The object of this sacrificial declaration of the righteousness of God is also made clearly manifest in its practical applications. It was “for (or in order to) the remission of sins that are past,” that is, where men believe — “Remission,” not as a legal right accruing, but as the gift of grace, “through the forbearance of God.” There would be no “forbearance” if a legal claim had been discharged. God “forgives for Christ’s sake” (Eph. 4:32). This is the literal issue of the whole matter. God’s supremacy having been vindicated, a foundation has been laid on which He can offer forgiveness without the compromise of wisdom and righteousness. He does not offer it, or allow it apart from submission to the declaration of His righteousness in Christ crucified. There must be the most humble identification with that declaration. Baptism in our age is provided as the means of that identification. The believer is “baptised into his death” (Rom. 6:3), and buried with him in baptism (Col. 2:12), and receives the forgiveness of all his sins “through the forbearance (the kindness, the graciousness) of God,” who is pleased with our conformity to the form of humiliation He has provided. The whole sacrificial institution and our endorsement of it in baptism is comparable to a form of apology presented by the Majesty of Heaven as the condition of our receiving His mercy unto life eternal. The object secured is the triumphant assertion and recognition of God’s supremacy and man’s abasement as a dependent beneficiary. Thus law and mercy are reconciled.

Robert Roberts, The Blood of Christ

When are Sins Forgiven?

Paul speaks of the heart being sprinkled (with the blood of Christ): when does this take place? Before Baptism or after it? MMC


Peter says “Ye have purified your souls in obeying the truth” (1 Pet. 1:22). The meaning of this is made apparent in the words addressed to the Pentecostal crowd who asked “What shall we do?” “Repent and be baptised for the remission of your sins (Acts 2:38), and further illustrated in the words of Ananias to Paul: “Arise and be baptised, and wash away thy sins” (Acts 22:16), and further in Paul’s words to the Romans: Buried with him by baptism, wherein also ye are risen with him” (see 1 Col. 2:12) to newness of life (Rom. 6:4). “Baptism doth also now save us, not by the putting away of the filth of the flesh, but by the answer of a good conscience toward God” (1 Pet. 3:21). Hence this “answer of a good consequence,” consequent on the remission of sins, is obtained in the act of baptism.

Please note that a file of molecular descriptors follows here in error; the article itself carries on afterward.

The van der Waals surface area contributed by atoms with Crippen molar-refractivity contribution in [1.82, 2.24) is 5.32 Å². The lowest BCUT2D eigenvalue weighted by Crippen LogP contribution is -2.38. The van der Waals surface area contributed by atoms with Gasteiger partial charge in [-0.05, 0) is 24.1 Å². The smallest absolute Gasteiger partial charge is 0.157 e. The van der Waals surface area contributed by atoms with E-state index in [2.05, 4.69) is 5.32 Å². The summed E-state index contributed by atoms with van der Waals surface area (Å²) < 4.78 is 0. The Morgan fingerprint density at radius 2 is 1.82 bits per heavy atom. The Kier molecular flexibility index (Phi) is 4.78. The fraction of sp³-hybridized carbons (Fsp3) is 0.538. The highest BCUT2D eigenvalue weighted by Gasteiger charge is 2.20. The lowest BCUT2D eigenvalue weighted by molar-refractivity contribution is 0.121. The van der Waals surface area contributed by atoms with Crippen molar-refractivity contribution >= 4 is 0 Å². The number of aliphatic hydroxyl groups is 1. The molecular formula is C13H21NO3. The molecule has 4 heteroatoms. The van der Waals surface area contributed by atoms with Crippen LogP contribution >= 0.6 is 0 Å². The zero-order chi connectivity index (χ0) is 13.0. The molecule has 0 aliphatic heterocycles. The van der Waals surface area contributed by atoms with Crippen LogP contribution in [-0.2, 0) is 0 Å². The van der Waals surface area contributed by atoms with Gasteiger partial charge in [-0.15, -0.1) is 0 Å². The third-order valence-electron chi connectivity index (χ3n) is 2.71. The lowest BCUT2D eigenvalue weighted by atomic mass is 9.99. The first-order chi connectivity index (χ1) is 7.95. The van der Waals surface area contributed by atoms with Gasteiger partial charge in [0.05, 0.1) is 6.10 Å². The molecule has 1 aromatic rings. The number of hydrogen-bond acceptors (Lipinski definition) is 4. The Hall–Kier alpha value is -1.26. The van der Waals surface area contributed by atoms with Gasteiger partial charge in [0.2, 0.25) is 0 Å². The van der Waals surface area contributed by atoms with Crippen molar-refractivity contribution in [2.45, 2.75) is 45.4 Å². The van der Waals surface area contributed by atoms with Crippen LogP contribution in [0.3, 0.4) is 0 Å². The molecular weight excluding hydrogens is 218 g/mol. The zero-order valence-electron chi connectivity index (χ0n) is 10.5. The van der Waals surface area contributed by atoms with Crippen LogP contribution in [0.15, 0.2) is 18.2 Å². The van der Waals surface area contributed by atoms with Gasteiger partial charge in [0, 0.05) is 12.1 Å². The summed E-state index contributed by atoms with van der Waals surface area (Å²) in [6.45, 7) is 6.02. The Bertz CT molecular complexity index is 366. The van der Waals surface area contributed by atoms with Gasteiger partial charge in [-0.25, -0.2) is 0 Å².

Baptism is the institution God has appointed for bringing believing sinners into contact with the benefit secured by the death of Christ. By a figure borrowed from the Law, the blood of Christ is then sprinkled upon his heart. Literally, God then forgives him for Christ’s sake. People may laugh at this arrangement, but they cannot deny that it is the way appointed, if they believe the testimony of the apostles. Their laughing may pass unnoticed now, but there is a time when “He that sitteth in the heavens shall laugh;” and for this time, like Felix, they would tremble if they realised the “terror of the Lord” appertaining to it for those who despise the goodness of God. It hath pleased God to make use of contemptible things, that men’s faith may be put to the test, and man’s insignificance and God’s importance made palpable to every man’s conscience in the obedience he has required.

Robert Roberts, (The Christadelphian, 1873)

XIV.- That he is a priest over his own house only, and does not intercede for the world, or for professors who are abandoned to disobedience. That he makes intercession for his erring brethren, if they confess and forsake their sins.- Luke 24:51; Eph. 1:20, Acts 5:31; 1 Tim. 2:5; Heb. 8:1; Acts 15:14; 13:39; Heb. 4:14-15; Jno. 17:9; Heb 10:26; 1Jno 2:1; Prov. 38:13

Birmingham Amended Statement of Faith